BAGHDAD, Iraq - British troops killed seven gunmen in a raid on a renegade
police unit in southern Iraq on Monday, and a suicide bomber attacked a police
checkpoint west of Baghdad, killing three policemen and injuring three other
bombing happened at the entrance to a university in the city of Ramadi, the
capital of Anbar province, a stronghold of the Sunni-dominated insurgency and
one of the most dangerous places in Iraq for US troops. A curfew was imposed in
Christians attended Christmas Mass in some churches in Baghdad and in
northern Iraq, which is home to most of Iraq's 800,000 Christians. Some in
Baghdad stayed at home, fearing they could fall victim to Iraq's violence.
Christians are on the fringes of the conflict, which mostly involves Shiites and
Sunnis, but they have been targeted by Islamic militants.
"I hope next year will bring good things and unite all Iraqis because there
is no difference between Christians and Muslims," said Abu Fadi, a worshipper
who does not use his Christian name because he fears for his safety. "May God
bring relief from this."
Backed by tanks and armored personnel carriers, British troops conducted a
raid in the city of Basra after receiving intelligence that a renegade group of
Iraqi police might execute its prisoners at its station, the British military
said. British troops have periodically conducted raids in an effort to root out
corruption in the local police force, which has been infiltrated by Shiite
Leaders of the police station's serious crimes unit were suspected of
involvement with local death squads, and seven were apprehended three days ago
in raids, said Lt. Jenny Saleh of the British Royal Navy in Basra.
"We had intelligence to indicate that the serious crimes unit would execute
its prisoners in the coming days, so we decided to intervene," Saleh said
British troops were fired on as they approached the station and killed seven
gunmen, said Maj. Charlie Burbridge, a British military spokesman.
British and Iraqi forces transferred all 76 prisoners at the police station
to another detention facility in downtown Basra, he said. Once the station was
evacuated, British forces destroyed it with explosives.
"We identified the serious crimes unit as, frankly, too far gone. We just had
to get rid of it," said Burbridge, who alleged that its members were involved in
tribal and political feuds in the mostly Shiite south, rather than sectarian
violence of the kind sweeping the mixed neighborhoods of Baghdad.
Mohammed al-Askari, a spokesman for Iraq's Defense Ministry, said the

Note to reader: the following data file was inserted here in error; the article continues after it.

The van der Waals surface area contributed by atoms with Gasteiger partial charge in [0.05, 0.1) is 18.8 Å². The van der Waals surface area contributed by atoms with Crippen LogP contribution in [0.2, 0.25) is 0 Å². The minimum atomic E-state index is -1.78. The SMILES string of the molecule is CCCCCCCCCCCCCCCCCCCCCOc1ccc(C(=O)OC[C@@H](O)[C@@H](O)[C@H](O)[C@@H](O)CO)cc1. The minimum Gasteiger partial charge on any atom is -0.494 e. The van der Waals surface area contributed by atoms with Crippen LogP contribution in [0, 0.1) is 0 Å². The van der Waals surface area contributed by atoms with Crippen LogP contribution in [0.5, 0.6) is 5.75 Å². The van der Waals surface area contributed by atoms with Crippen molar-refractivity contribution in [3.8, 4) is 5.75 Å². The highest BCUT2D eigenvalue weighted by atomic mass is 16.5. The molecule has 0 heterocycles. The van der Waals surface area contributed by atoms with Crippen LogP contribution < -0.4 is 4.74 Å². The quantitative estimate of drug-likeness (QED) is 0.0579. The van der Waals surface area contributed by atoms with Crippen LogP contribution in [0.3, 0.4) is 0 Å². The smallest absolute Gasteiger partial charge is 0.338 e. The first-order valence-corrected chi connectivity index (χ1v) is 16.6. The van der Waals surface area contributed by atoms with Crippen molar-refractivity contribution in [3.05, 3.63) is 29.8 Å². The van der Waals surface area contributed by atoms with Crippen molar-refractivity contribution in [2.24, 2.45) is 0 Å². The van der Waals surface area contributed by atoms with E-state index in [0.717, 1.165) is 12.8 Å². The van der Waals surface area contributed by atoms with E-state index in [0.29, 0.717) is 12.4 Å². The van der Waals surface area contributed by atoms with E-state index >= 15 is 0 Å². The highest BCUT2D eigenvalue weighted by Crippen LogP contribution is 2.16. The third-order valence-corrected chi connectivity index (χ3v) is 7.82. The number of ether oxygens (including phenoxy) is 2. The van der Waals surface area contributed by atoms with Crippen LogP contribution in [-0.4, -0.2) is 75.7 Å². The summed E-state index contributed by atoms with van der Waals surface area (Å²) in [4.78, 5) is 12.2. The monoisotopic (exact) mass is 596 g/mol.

operation was coordinated with the Iraqi government.
"Multinational forces got approval for this raid from this ministry and with
participation of the Iraqi army," he said.
Britain has 7,000 troops in Iraq, mostly based around Basra. British
officials have said they expect to withdraw several thousand troops from Iraq
next year. More than 120 British personnel have died in Iraq since the US-led
invasion in March 2003.
In Baghdad, a spokesman for Iraqi President Jalal Talabani said Monday that
US troops detained two Iranians who were in Iraq at his invitation. The
detentions follow US accusations that Iran is supplying aid and training to
Shiite militias in Iraq, as well as technology for roadside bombs. Iran says it
only has political and religious links with Iraqi Shiites, but is believed to be
expanding its role in Iraq partly to counter US influence in the region.
"The president is unhappy about it," Hiwa Osman, Talabani's media adviser,
said of the detentions of the Iranians.
Osman had no further details. The US military said it had no comment.
Late last month, Talabani visited Iran for two days of talks with government
officials to seek their support in quelling the raging sectarian violence in
Iraq. Iran, a Shiite Muslim country, has considerable influence among Iraq's
Shiite majority ¡ª elements of which have been blamed for the bulk of the recent
In other violence Monday, a suicide bomber blew up at an Iraqi army
checkpoint south of Ramadi, and clashes then erupted between gunmen and
soldiers, a police officer said on condition of anonymity. Mortars exploded in
the area, he said.
A sniper shot and killed a police commando in Samarra, northwest of Baghdad,
police said. The Feb. 22 bombing of a Shiite shrine in Samarra set off reprisals
against Sunni mosques and clerics in a tit-for-tat, sectarian war that
dramatically increased the violence in Iraq this year.